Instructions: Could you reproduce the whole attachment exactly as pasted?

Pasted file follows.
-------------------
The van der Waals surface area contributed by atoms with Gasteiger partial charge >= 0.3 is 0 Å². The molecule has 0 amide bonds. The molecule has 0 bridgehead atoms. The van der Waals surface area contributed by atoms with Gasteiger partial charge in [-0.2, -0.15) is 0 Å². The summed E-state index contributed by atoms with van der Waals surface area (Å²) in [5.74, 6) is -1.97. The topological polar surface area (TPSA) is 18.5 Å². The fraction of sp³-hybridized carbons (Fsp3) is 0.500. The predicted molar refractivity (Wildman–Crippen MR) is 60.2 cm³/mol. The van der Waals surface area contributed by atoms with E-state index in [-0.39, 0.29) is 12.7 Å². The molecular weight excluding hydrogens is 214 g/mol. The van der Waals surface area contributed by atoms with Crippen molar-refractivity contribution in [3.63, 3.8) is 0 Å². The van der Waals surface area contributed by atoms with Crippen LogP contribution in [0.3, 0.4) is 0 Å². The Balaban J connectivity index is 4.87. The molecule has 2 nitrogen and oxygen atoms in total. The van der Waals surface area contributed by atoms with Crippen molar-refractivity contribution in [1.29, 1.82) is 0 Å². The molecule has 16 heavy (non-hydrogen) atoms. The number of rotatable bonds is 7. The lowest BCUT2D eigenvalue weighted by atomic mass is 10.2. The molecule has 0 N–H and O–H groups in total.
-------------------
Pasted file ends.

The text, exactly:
The van der Waals surface area contributed by atoms with Gasteiger partial charge >= 0.3 is 0 Å². The molecule has 0 amide bonds. The molecule has 0 bridgehead atoms. The van der Waals surface area contributed by atoms with Gasteiger partial charge in [-0.2, -0.15) is 0 Å². The summed E-state index contributed by atoms with van der Waals surface area (Å²) in [5.74, 6) is -1.97. The topological polar surface area (TPSA) is 18.5 Å². The fraction of sp³-hybridized carbons (Fsp3) is 0.500. The predicted molar refractivity (Wildman–Crippen MR) is 60.2 cm³/mol. The van der Waals surface area contributed by atoms with E-state index in [-0.39, 0.29) is 12.7 Å². The molecular weight excluding hydrogens is 214 g/mol. The van der Waals surface area contributed by atoms with Crippen molar-refractivity contribution in [3.63, 3.8) is 0 Å². The van der Waals surface area contributed by atoms with Crippen LogP contribution in [0.3, 0.4) is 0 Å². The Balaban J connectivity index is 4.87. The molecule has 2 nitrogen and oxygen atoms in total. The van der Waals surface area contributed by atoms with Crippen molar-refractivity contribution in [1.29, 1.82) is 0 Å². The molecule has 16 heavy (non-hydrogen) atoms. The number of rotatable bonds is 7. The lowest BCUT2D eigenvalue weighted by atomic mass is 10.2. The molecule has 0 N–H and O–H groups in total.